Here is a look at what is in the framework of what is called the Budget Control Act of 2011:
- More than $900 billion in deficit reduction over 10 years through discretionary spending caps . $350 billion of that comes from the Pentagon;
- Debt limit increased by at least $2.1 trillion — through 2013…see below for more on how that happens;
- Bipartisan super-committee is tasked with finding $1.5 trillion in deficit reduction by November 23 presumably through tax and entitlement reform. There will be 12 members of the super-committee. House Speaker John Boehner, R-Ohio, House Minority Leader Nancy Pelosi, D-Calif., Senate Majority Leader Harry Reid, D-Nev., and Senate Minority Leader Mitch McConnell, R-Ky., each get to pick three members;
- Congress must vote on recommendations made by the bipartisan Congressional deficit reduction committee by December 23;
- If Congress fails to pass the committee proposal, triggers are enacted that spur at least $1.2 trillion in cuts and those will be close to 50/50 split between domestic/defense spending. But the triggers exempt cuts to Social Security, Medicare beneficiaries and low income programs. The cuts will take effect on January 2, 2013.
The way the debt ceiling is raised is very complicated:
- Immediately after passage of this bill, the president certifies the US government is within $100 billion of hitting the debt ceiling and is given authority to raise the debt ceiling by $400 billion.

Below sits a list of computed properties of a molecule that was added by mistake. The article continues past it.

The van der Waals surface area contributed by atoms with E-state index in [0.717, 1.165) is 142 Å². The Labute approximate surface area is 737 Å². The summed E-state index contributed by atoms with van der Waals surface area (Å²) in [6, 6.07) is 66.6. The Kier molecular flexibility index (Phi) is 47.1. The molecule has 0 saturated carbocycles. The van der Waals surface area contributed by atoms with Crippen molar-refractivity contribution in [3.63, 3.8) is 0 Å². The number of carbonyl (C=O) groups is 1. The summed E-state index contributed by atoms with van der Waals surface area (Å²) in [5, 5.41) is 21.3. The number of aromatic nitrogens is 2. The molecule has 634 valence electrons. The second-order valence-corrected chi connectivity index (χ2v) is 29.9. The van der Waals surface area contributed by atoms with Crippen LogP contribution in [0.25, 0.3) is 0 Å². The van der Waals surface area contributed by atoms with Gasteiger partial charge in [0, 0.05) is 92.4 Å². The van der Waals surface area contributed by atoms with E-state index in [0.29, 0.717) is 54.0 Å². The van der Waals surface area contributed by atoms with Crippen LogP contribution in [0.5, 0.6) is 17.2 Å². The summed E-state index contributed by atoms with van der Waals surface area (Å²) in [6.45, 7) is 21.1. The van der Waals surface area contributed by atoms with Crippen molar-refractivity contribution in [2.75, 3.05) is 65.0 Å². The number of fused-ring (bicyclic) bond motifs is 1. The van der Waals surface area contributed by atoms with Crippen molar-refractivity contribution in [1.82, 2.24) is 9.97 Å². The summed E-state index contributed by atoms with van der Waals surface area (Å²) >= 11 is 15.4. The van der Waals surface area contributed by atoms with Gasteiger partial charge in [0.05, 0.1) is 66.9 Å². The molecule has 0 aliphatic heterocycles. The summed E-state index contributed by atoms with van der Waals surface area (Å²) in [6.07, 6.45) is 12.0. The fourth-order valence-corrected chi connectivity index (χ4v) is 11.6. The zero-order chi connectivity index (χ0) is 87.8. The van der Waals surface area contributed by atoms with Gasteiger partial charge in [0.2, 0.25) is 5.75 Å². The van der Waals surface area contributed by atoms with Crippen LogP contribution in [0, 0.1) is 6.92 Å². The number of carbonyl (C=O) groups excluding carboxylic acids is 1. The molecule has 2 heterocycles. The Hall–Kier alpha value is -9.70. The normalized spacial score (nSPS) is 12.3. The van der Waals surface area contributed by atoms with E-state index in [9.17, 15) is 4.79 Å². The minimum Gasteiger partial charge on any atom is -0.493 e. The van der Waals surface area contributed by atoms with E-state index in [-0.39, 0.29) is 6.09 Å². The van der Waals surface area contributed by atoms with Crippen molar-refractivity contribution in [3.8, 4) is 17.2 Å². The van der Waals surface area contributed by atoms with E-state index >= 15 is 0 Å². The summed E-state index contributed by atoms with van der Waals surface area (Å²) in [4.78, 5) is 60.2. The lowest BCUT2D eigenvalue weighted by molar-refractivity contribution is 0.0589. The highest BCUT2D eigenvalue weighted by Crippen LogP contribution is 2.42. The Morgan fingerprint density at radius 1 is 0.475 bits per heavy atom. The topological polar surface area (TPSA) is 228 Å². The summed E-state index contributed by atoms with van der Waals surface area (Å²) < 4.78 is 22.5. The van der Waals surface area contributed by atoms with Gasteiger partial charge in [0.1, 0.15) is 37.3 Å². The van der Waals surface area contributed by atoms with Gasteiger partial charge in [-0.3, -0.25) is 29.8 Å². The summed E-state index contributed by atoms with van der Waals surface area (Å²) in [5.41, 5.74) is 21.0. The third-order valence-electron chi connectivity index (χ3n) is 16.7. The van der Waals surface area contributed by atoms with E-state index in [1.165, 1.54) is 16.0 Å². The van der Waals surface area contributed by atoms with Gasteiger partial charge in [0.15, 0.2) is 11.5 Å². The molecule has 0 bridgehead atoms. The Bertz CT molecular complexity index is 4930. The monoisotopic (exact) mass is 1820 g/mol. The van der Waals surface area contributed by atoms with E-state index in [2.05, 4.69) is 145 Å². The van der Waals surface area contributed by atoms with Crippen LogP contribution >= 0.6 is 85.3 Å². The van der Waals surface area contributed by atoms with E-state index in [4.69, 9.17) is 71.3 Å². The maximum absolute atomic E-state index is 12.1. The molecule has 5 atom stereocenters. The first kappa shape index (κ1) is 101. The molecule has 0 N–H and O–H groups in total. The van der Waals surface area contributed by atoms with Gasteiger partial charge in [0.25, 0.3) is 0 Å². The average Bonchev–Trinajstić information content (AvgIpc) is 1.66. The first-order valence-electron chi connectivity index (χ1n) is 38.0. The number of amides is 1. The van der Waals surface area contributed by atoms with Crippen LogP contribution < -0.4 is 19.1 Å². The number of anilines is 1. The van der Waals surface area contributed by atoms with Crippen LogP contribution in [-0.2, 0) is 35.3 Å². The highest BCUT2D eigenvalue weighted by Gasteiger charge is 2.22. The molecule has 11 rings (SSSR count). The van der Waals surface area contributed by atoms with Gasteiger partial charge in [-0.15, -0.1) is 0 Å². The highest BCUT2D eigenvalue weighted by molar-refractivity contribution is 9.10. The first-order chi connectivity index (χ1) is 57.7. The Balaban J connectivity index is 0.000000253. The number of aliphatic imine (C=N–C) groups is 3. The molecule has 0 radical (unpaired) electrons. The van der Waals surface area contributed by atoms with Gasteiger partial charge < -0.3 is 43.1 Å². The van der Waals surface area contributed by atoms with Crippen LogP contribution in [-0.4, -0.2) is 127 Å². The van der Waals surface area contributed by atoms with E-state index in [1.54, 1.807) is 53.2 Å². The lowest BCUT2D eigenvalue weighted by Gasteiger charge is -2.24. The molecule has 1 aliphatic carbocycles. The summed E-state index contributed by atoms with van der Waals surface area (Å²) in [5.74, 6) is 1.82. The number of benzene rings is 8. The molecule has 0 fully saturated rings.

- That also triggers a request to increase the debt ceiling by $500 billion — with a process in which Congress can vote to disapprove. The expected outcome: the president vetoes the disapproval, Congress fails to override the veto, and the President is given the authority to raise the debt ceiling by $500 billion.
- The second tranche comes in December. If the super-committee fails to produce a path to reduce the deficit by $1.5 trillion, or Congress fails to pass it, the president makes a request for the authority to raise the debt ceiling by $1.2 trillion. Congress votes to disapprove, the president vetoes it, Congress fails to over-ride the veto, he gets the authority to raise the debt ceiling by $1.2 trillion.
- OR the super-committee succeeds in finding anywhere between $1.2 trillion and $1.5 trillion in deficit reduction and Congress passes it. The president automatically is given the authority to raise the debt ceiling by an equal amount, with no disapproval process.
Also, if Congress sends a Balanced Budget Budget Amendment to the states, the president is immediately given the authority to raise the debt ceiling by $1.5 trillion.
- Jake Tapper (@jaketapper)